Last updated on August 12th, 2018 at 10:05 am
There is more than meets the eye when it comes to choosing a kitchen faucet, especially when there are so many styles to choose from. This dizzying array of styles can lead to some confusion when you’re making a purchase, or better yet multiple purchases. The good news is that each style has its distinct advantages to it that make it more desirable than others. Below is a list of styles that one can encounter when deciding on a kitchen faucet, in no particular order.
Of note in the list is the Motion Detection/Touchless styles which are still new to the market and considered the hot new item in town. For consumers that are more traditional, the oldie but still goodie is the two handle faucets, which will probably be around until the end of time. The two handle faucets are a system that has been around too long to be physically phased out, even with heavy marketing for the newer kitchen faucet styles. Whatever one you decide on make sure to enjoy it to the fullest extent.
1. Pull Out Faucets
A lot rarer than pull down faucets, pull out faucets are popular to put in kitchens that don’t have a lot of sink space. If you fill a lot of large pots and pans with water often and don’t have room to do it in the sink, then a pull out faucet will be beneficial since you can do it from the countertop. The spouts are also a lot shorter and not high arching, so that is less worry than getting a pull down faucet with full 360 swivel. There are no hose length advantages to having a pull out faucet vs. a pull down faucet.
2. Pull Down Faucets
Pull down is the most popular type, with its very distinct high arching look that makes any kitchen look majestic. The spray head also comes with more refined features for using, and if you have a big sink this is the preferred type. Just make sure you get a model that has 180 or full 360 degree movement, so in situations where even your large sink is overloaded it won’t get in the way. Hose malfunctions that are more relatable to pull out faucets are not present with pull down faucets and its superior ergonomics. If you’re doing a lot of shopping around you will find better designs with pull down faucets than any other kind, with some of the pricier versions being absolutely breathtaking. The only con is that if you have weak water pressure, this style may not be the best to get until the water pressure issue is sorted out.
3. Commercial/Fusion Style
Known more for being in restaurant kitchens than in residential ones, these faucets have become quite popular for a certain niche in the market. With the high pressure pull out sprayer and super high arc they can clean better than any other faucet on this list. Brand makers have caught on to the craze and created smaller residential versions that look great in the kitchen but don’t lack the power that consumers crave from the commercial version. What buyers get is a fully functioning kitchen water faucet with enough power to fight crime and then some. It is also safe to say that they are a bit more durable than other kitchen faucets due to the industrial design.
4. Separate Spray
This is almost as old a relic as the two handle faucet, but is still popular in many homes. The popularity of a separate sprayer comes from buyers that don’t want an all in one product where if one mechanism fails the entire kitchen faucet is out of order. There are also many who have rigged the sprayer to work independently of the faucet, a modification that makes it infinitely superior to any other kitchen faucet on this list in terms of efficiency and usability. Prices are dirt cheap for separate sprayers, and will continue to decline as modern kitchen faucets rise in price. Where it falters is in how the system works, as in it is based on older technology. This means that the same issues with sprayers losing their balance, hanging after years of use and other anomalies will be present on older models. These problems don’t plague pull out or pull down models that use magnets or superior weight locks to keep everything in place, regardless of use. So unless you plan on rigging up your sprayer to act independently of the faucet, pull out or pull down would be the way to go.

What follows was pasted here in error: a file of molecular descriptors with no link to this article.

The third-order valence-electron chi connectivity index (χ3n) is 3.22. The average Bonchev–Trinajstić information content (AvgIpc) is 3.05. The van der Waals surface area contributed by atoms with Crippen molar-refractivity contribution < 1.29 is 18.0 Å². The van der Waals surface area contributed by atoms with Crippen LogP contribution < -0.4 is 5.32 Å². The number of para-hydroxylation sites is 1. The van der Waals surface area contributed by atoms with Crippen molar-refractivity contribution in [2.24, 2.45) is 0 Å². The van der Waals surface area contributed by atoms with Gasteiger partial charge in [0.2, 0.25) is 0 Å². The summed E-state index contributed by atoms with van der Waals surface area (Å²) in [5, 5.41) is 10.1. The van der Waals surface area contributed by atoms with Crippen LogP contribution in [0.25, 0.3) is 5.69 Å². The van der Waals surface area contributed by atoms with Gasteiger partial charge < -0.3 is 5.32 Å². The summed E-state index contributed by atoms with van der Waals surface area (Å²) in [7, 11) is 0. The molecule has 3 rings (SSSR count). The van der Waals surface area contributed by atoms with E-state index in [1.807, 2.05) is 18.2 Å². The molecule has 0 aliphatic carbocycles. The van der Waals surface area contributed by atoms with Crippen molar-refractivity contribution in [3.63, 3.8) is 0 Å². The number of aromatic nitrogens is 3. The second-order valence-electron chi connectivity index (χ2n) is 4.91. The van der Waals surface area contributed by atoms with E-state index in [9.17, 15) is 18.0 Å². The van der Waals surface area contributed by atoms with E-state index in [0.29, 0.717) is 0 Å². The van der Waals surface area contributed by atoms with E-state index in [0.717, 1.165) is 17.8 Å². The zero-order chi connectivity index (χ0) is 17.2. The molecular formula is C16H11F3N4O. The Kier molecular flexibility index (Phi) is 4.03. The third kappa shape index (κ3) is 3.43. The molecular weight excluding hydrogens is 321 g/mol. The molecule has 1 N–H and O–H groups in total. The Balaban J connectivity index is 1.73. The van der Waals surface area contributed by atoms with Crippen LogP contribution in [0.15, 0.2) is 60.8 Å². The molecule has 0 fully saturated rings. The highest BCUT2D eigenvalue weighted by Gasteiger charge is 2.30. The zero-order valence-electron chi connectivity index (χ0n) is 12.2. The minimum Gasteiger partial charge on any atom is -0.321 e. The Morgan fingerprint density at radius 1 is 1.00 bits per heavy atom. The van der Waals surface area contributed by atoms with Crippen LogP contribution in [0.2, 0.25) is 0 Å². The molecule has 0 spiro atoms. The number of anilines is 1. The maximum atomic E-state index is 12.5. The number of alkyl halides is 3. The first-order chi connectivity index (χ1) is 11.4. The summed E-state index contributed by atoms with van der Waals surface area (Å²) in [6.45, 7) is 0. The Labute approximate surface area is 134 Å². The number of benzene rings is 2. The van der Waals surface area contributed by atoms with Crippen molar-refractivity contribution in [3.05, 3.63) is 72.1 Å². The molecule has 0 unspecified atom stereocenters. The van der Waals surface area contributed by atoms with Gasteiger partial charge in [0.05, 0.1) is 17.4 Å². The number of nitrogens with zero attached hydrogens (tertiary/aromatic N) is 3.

5. Motion Detection/Touchless
These battery operated masterpieces are new to the industry and are quite easy to get used to. Using hand movements or auto activating when a cup or pot is near, they don’t require touch at all. Design flaws have been worked on to the point where the system can be turned on and off at will without even pressing a button. This is useful in a house full of children that play with the water, or even when you have company and don’t want to make things difficult on them. This innovation will continue to grow as the prices drop for it, and since there are no extra steps required to install it, will continue to sell. Look for a big push for motion technology in the kitchen, and even integration with Wi-Fi products.
6. Two Handle Faucets
Last on the list is the oldie known as the two handle faucet, which clings to life based on history rather than function. There was a time when two handle faucets provided the best control when it came to temperature and water stream. But the reality is they are no longer kings, and the one lever system is now the way to go for superior control (given by Moen brand). Benefits of a one handle system mirror that of having a separate sprayer, being that if one of the handles break you can still use the other handle for water. Because of this and all of the houses it has been preinstalled in, you can expect two handle faucets to be around for a while.